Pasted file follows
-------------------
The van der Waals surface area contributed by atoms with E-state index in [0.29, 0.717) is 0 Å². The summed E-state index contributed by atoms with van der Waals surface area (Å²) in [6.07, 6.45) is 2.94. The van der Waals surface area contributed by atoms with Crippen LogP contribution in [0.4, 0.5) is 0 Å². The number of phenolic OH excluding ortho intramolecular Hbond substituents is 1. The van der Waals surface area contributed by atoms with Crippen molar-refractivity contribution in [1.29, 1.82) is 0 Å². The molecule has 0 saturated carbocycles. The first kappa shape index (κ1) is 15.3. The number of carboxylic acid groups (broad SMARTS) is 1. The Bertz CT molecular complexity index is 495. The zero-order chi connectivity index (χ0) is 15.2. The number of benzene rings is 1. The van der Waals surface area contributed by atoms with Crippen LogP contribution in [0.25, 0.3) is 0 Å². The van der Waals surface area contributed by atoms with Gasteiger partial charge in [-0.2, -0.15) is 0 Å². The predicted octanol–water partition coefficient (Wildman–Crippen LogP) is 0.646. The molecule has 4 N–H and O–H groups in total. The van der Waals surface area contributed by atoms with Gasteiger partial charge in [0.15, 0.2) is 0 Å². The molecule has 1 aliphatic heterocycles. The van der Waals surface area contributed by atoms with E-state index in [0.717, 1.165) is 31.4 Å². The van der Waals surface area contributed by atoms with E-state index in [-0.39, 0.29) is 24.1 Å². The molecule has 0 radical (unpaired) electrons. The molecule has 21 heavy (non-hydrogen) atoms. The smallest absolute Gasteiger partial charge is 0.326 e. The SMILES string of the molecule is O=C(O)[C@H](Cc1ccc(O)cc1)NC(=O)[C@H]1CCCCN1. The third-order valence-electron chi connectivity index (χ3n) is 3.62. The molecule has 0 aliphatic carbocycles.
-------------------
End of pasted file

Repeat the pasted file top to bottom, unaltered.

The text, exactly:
The van der Waals surface area contributed by atoms with E-state index in [0.29, 0.717) is 0 Å². The summed E-state index contributed by atoms with van der Waals surface area (Å²) in [6.07, 6.45) is 2.94. The van der Waals surface area contributed by atoms with Crippen LogP contribution in [0.4, 0.5) is 0 Å². The number of phenolic OH excluding ortho intramolecular Hbond substituents is 1. The van der Waals surface area contributed by atoms with Crippen molar-refractivity contribution in [1.29, 1.82) is 0 Å². The molecule has 0 saturated carbocycles. The first kappa shape index (κ1) is 15.3. The number of carboxylic acid groups (broad SMARTS) is 1. The Bertz CT molecular complexity index is 495. The zero-order chi connectivity index (χ0) is 15.2. The number of benzene rings is 1. The van der Waals surface area contributed by atoms with Crippen LogP contribution in [0.25, 0.3) is 0 Å². The van der Waals surface area contributed by atoms with Gasteiger partial charge in [-0.2, -0.15) is 0 Å². The predicted octanol–water partition coefficient (Wildman–Crippen LogP) is 0.646. The molecule has 4 N–H and O–H groups in total. The van der Waals surface area contributed by atoms with Gasteiger partial charge in [0.15, 0.2) is 0 Å². The molecule has 1 aliphatic heterocycles. The van der Waals surface area contributed by atoms with E-state index in [0.717, 1.165) is 31.4 Å². The van der Waals surface area contributed by atoms with E-state index in [-0.39, 0.29) is 24.1 Å². The molecule has 0 radical (unpaired) electrons. The molecule has 21 heavy (non-hydrogen) atoms. The smallest absolute Gasteiger partial charge is 0.326 e. The SMILES string of the molecule is O=C(O)[C@H](Cc1ccc(O)cc1)NC(=O)[C@H]1CCCCN1. The third-order valence-electron chi connectivity index (χ3n) is 3.62. The molecule has 0 aliphatic carbocycles.